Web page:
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Case history

image A 72-year-old Caucasian woman with locally advanced sinonasal mucosal malignant melanoma (MMM) received combination immunotherapy. She had initially presented with apparent nasal polyps, which were resected but which were shown to be melanoma on pathological review. Imaging showed extensive malignancy involving the left nasal cavity and ethmoid sinus with extension into the maxillary sinus. Multidisciplinary team discussion confirmed her malignancy was inoperable and she was referred to the medical oncology team for consideration of systemic therapy.

Mutational analysis showed no evidence of a BRAF V600 mutation in the tumour and she was commenced on combination cytotoxic T lymphocyte-associated protein 4 (CTLA-4) and programmed cell death protein 1 (PD-1) immune checkpoint inhibitor (ICPI) therapy with ipilimumab and nivolumab.

After three cycles of combination therapy she experienced mild fatigue and was found to have isolated adrenal impairment with hypocortisolaemia. Her pituitary axes remained intact. Given her minimal symptoms, she received hydrocortisone replacement and continued with immunotherapy. An initial CT scan after four cycles of combination immunotherapy showed a significant reduction in the size of the left nasal tumour to practical resolution. Given her stability on hormone replacement and response to therapy, she progressed to maintenance single-agent nivolumab.

Following one cycle of single-agent therapy (five ICPI cycles in total) the patient became acutely unwell with nausea, dizziness and confusion. On admission to hospital she was found to have unrecordably high blood glucose with significant acidosis and a high lactate. She was diagnosed with diabetic ketoacidosis and managed according to acute protocols. She was admitted to the ITU and improved within 24 h. She was discharged from hospital after a 5 day stay having been started on long-term basal–bolus insulin therapy. Given how unwell she had been with multiple immune-related adverse events (irAEs), she did not receive any further ICPI treatment and commenced active surveillance.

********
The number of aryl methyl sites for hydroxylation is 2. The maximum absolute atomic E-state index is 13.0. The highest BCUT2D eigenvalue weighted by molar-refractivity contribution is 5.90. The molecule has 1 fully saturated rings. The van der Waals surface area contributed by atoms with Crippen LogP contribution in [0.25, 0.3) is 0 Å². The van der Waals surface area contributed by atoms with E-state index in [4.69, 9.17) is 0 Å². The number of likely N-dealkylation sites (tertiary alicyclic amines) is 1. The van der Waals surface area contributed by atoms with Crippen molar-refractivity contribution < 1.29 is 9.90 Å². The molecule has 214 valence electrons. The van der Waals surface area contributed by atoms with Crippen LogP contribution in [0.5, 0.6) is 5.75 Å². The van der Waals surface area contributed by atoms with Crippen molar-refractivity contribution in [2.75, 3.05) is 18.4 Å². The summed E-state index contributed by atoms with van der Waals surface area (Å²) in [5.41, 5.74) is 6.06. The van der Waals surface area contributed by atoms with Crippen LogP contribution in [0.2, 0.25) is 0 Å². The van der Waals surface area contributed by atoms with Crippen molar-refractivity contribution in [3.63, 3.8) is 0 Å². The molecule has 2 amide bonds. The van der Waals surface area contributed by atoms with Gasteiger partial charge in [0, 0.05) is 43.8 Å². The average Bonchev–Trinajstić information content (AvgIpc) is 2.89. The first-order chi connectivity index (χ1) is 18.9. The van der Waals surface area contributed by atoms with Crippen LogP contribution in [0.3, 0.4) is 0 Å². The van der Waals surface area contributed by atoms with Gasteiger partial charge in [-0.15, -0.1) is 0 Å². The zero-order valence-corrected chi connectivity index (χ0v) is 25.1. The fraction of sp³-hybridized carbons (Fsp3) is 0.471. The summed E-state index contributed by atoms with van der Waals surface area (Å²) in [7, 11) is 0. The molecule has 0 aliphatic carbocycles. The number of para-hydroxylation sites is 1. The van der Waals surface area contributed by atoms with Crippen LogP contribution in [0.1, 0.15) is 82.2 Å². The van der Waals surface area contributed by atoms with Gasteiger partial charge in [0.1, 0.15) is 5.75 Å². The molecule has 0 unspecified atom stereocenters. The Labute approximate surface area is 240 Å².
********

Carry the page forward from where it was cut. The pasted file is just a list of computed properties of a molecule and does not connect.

Follow-up imaging a year after commencing ICPIs showed a complete response to treatment. A subsequent scan 10 months after discontinuation of therapy, however, suggested mild thickening on the left sinonasal cavity, confirmed as recurrence on an interval MRI scan. The patient underwent surgical resection of the recurrent melanoma with planned consolidation radiotherapy.

This patient experienced an initial response to combination immunotherapy, with a period of complete response amounting to 15 months of disease control. Furthermore, she underwent surgical resection following ICPI therapy despite initially having inoperable disease.

What is the clinical landscape in MMM?

What is the role of ICPIs in MMM?

What endocrinopathies can be caused by ICPIs?

What is the recommended management of diabetes secondary to ICPI therapy?

What is the clinical landscape in MMM?

MMM arises in the epithelial lining of multiple organs. It is rare, accounting for ∼1% of the total melanoma population. In contrast to cutaneous melanoma (CM), the incidence of MMM over the last decade has been stable.1 There is a female predominance and the median age of onset is 70 years (although MMM ...

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